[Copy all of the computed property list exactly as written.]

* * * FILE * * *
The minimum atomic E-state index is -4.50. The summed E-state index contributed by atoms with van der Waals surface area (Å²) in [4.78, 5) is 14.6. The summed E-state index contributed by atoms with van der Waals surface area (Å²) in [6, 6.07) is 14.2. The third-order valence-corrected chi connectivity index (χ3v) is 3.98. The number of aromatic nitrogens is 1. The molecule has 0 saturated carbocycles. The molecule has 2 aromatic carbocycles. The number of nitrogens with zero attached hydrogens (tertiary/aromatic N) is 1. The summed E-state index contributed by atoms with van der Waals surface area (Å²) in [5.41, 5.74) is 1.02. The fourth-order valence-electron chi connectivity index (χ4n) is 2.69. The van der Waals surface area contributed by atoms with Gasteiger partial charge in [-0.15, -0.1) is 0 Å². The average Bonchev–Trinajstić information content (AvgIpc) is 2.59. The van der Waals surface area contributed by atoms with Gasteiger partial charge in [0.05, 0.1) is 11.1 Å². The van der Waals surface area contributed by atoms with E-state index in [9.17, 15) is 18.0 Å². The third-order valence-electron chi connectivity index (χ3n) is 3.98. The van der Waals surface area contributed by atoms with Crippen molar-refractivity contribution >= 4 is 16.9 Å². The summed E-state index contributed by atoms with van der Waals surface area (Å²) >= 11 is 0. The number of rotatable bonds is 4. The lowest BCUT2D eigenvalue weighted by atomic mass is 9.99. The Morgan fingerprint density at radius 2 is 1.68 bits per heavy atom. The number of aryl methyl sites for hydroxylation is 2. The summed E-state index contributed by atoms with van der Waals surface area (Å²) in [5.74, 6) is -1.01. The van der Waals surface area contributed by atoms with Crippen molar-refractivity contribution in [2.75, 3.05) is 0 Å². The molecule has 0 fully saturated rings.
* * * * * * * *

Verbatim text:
The minimum atomic E-state index is -4.50. The summed E-state index contributed by atoms with van der Waals surface area (Å²) in [4.78, 5) is 14.6. The summed E-state index contributed by atoms with van der Waals surface area (Å²) in [6, 6.07) is 14.2. The third-order valence-corrected chi connectivity index (χ3v) is 3.98. The number of aromatic nitrogens is 1. The molecule has 0 saturated carbocycles. The molecule has 2 aromatic carbocycles. The number of nitrogens with zero attached hydrogens (tertiary/aromatic N) is 1. The summed E-state index contributed by atoms with van der Waals surface area (Å²) in [5.41, 5.74) is 1.02. The fourth-order valence-electron chi connectivity index (χ4n) is 2.69. The van der Waals surface area contributed by atoms with Gasteiger partial charge in [-0.15, -0.1) is 0 Å². The average Bonchev–Trinajstić information content (AvgIpc) is 2.59. The van der Waals surface area contributed by atoms with Gasteiger partial charge in [0.05, 0.1) is 11.1 Å². The van der Waals surface area contributed by atoms with E-state index in [9.17, 15) is 18.0 Å². The third-order valence-electron chi connectivity index (χ3n) is 3.98. The van der Waals surface area contributed by atoms with Crippen molar-refractivity contribution >= 4 is 16.9 Å². The summed E-state index contributed by atoms with van der Waals surface area (Å²) >= 11 is 0. The number of rotatable bonds is 4. The lowest BCUT2D eigenvalue weighted by atomic mass is 9.99. The Morgan fingerprint density at radius 2 is 1.68 bits per heavy atom. The number of aryl methyl sites for hydroxylation is 2. The summed E-state index contributed by atoms with van der Waals surface area (Å²) in [5.74, 6) is -1.01. The van der Waals surface area contributed by atoms with Crippen molar-refractivity contribution in [2.75, 3.05) is 0 Å². The molecule has 0 fully saturated rings.